25 YEARS OR MORE TAKING CARE OF THE PEOPLE’S BUSINESS: The Employees, L to R, are: Richard Lyman, Public Safety-Fire Department, Deveria Searcy, Youth Bureau, Arthur Bitting, DPW-Sanitation, Barbara Wenglin, Library, Mayor Joseph Delfino, Yvonne Charles, Library, and Paulette Minieri-Siino, Building Dept-Zoning Board. The elite six were honored for their more than quarter century of service to the city at the October 7 Common Council meeting.
City Hall Photo

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Fort Hill Players Premier Tony Touted Art at 8 Tonite.

WPCNR WHITE PLAINS VARIETY. October 11, 2002:The curtain went up on the Fort Hill Players first 02-03 production, the Tony Award Winning comedy, “Art” Friday evening at Rochambeau School, 228 Fischer Avenue. Saturday there are two performances, a matinee at 2 PM, and the evening curtain at 8 PM. Tickets are $14 at the door, Seniors and students, $12, $6 Children under 12. For Ticket Availability or order by phone, contact 421-0008.



THREE GUYS AND A PAINTING: Scene from the dress rehearsal of “Art” premiering Friday night at Rochambeau School, Fisher Avenue. Observe the adult, hysterical breakdown of friendships as differing tastes and opinons clash with hysterical results! D. Scott Faubel as Marc, R. J. D’Amato as Serge, and Larry Reina as Yvan are shown in a recent dress rehearsal.
Photo by Fort Hill Players

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Bradley Team Moves Up in County Democratic Committee

WPCNR AFTERNOON TRIB & POST. From County Democratic Committee Media Center. (EDITED) October 11, 2002:At the recent Westchester County Democratic Convention, White Plains
residents Jonathan Appel and Tim James were elected to posts as
Treasurer and Vice Chair, respectively, of the County Democratic
Committee.

These positions give White Plains three powerful voices on
the County Dems Executive Committee – the third member being current
White Plains Democratic Chair Adam Bradley, soon to be presumably elected to a seat in the NY State Assembly.

Appel, an accountant, and James, a lawyer, were unanimously elected by the delegates representing Democrats in the 6 cities and 19 towns of Westchester.

George Latimer, newly elected Chairman of the County Party praised the re-election of Appel, and the election of James:

“Jonathan and Tim are two bright stars among our team members. They bring specific expertise – and energy – to their responsibilties. Certainly, White Plains will be well-represented by them in party circles”.

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Scarsdale PB Takes Up Realm Senior Project Oct 23. Police: Fire Was Arson

WPCNR EVENING CITY STAR REPORTER. By John F. Bailey. October 11, 2002:The Realm Senior Citizen Assisted Living Project planned for the rocky wooded tract of forest next to the Ethical Culture Society of Westchester off Saxon Woods Road will be before the Scarsdale Planning Board again Wednesday, October 23, the Scarsdale Village Planner told WPCNR Thursday. Elizabeth Marrinan also told WPCNR that the Scarsdale Police Department is investigating last week’s fire on the site as having been deliberately set.
Ms. Marrinan brought WPCNR up-to-date on where the project is in the Scarsdale Planning Board review process. She said the 117-unit, 3-story project will come back to the Board on October 23 to report on hydrological issues involving the Mamaroneck River which runs through the property, and the design of the bridge crossing the river. Asked if the Planning Board was leaning towards approving the project based on satisfactory answers, she said she could not tell at this time.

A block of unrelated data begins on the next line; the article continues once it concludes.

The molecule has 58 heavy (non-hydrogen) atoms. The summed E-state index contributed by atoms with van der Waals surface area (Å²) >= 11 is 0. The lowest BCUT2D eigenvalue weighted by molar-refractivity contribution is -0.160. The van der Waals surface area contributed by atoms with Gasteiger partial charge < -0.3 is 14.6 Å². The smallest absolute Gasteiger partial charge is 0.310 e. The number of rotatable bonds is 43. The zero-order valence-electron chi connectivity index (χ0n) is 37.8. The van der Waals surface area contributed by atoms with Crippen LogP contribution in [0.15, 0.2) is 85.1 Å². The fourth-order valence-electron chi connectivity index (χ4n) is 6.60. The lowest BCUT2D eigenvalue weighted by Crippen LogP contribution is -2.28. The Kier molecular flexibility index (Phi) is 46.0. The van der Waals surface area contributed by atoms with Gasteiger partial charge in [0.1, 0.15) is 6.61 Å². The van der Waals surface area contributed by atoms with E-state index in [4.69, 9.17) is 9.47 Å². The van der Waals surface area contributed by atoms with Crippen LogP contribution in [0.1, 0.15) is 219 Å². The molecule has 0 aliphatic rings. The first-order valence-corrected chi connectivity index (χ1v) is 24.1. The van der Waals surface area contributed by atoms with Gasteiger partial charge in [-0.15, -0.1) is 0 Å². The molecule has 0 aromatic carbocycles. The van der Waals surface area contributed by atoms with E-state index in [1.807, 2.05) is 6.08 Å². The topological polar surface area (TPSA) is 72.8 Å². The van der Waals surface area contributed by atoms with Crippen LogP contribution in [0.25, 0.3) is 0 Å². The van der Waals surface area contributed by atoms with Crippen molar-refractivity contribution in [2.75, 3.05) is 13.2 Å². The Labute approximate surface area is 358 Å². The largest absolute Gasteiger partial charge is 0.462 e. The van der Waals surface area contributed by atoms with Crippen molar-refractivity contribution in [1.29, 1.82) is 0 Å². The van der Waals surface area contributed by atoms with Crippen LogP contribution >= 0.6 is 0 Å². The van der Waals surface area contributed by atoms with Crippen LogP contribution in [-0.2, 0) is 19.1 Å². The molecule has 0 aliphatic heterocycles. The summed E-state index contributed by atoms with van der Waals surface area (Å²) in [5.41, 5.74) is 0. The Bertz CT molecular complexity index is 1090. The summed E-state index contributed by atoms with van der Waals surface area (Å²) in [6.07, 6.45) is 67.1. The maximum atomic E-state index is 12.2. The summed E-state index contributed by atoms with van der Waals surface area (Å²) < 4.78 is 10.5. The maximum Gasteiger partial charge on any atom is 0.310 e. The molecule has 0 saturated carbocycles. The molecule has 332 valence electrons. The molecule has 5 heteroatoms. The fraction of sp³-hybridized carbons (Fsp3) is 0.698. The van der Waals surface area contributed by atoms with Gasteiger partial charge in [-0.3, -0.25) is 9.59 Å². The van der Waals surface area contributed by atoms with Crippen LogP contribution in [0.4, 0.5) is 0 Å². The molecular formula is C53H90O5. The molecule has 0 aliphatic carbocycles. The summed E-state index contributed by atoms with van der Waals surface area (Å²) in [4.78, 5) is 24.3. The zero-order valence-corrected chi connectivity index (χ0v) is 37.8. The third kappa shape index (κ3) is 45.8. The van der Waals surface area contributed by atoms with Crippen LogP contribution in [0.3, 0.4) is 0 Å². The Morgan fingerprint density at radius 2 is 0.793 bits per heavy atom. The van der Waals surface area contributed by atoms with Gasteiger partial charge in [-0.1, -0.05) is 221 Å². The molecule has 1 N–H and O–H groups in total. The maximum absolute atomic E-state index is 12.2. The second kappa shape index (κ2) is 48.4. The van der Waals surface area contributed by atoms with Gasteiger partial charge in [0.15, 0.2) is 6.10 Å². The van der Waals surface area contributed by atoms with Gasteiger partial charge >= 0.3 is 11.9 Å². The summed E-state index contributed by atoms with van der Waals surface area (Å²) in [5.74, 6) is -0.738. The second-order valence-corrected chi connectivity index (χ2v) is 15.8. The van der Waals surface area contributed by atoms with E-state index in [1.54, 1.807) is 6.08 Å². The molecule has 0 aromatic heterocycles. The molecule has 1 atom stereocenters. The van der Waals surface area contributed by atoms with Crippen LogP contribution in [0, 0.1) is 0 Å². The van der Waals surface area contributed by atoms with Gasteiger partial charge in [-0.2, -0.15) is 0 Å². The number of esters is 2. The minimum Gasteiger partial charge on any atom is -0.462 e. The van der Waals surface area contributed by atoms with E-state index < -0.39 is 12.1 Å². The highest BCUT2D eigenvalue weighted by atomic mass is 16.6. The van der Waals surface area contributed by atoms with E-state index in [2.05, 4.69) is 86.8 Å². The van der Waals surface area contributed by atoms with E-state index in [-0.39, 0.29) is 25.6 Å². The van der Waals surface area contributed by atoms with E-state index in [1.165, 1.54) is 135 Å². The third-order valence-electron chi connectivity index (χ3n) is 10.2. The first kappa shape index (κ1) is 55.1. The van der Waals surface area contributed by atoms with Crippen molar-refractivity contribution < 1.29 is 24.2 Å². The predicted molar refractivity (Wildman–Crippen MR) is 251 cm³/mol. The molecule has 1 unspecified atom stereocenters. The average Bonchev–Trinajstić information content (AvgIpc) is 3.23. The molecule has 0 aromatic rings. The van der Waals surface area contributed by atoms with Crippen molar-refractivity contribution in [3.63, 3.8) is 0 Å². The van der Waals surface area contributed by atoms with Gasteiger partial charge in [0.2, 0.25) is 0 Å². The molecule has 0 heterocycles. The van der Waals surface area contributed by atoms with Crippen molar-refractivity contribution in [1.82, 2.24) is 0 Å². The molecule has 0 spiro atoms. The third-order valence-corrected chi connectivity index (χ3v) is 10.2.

WPCNR asked if last week’s fire that has been determined to be definitely set at vacant house on the property, causing a jam-up of traffic on two-lane Saxon Woods Road had any affect on the Planning Board’s consideration of the project. Marrinan said the Planning Board had made it clear to Realm, that if the project were to be approved, the developer would have to have Saxon Wood Road be widened and the bridge over the Mamaroneck River to be widened to accommodate the increased traffic.

Realm Must go to City for Road Improvements.

She said that it was up to Realm, the developer, to obtain approval for widening of the road from the City of White Plains. This is one of 14 approvals Realm must receive from the City of White Plains to execute the project. The city is opposed to the project in principle.

Fire at vacant house said not to be an accident.

Lieutenant Bryant Clark, spokesman for the Scarsdale Police Department told WPCNR that the arson investigator for the Scarsdale Fire Department had told the police that the fire that took place on the property last week, which left only walls of the home standing, was not an accident, and the police are investigating the matter as a definite arson.

Clark said there was indication that the vacant house had been used for impromtu parties in the past, but the fire appeared to be “intentionally set,” and not an accident, “based on the physical evidence.” Chemical analysis of evidence taken from the scene is still being analyzed by the Westchester County Forensics Lab as of Thursday afternoon, he reported, and said he would keep WPCNR informed.

Lieutenant Clark said at this time his department is working on the investigation on its own, and is not involving the White Plains Public Safety Department. He said that should investigation lead police to White Plains residents, the Scarsdale Police would have the right to make an arrest of the suspect(s).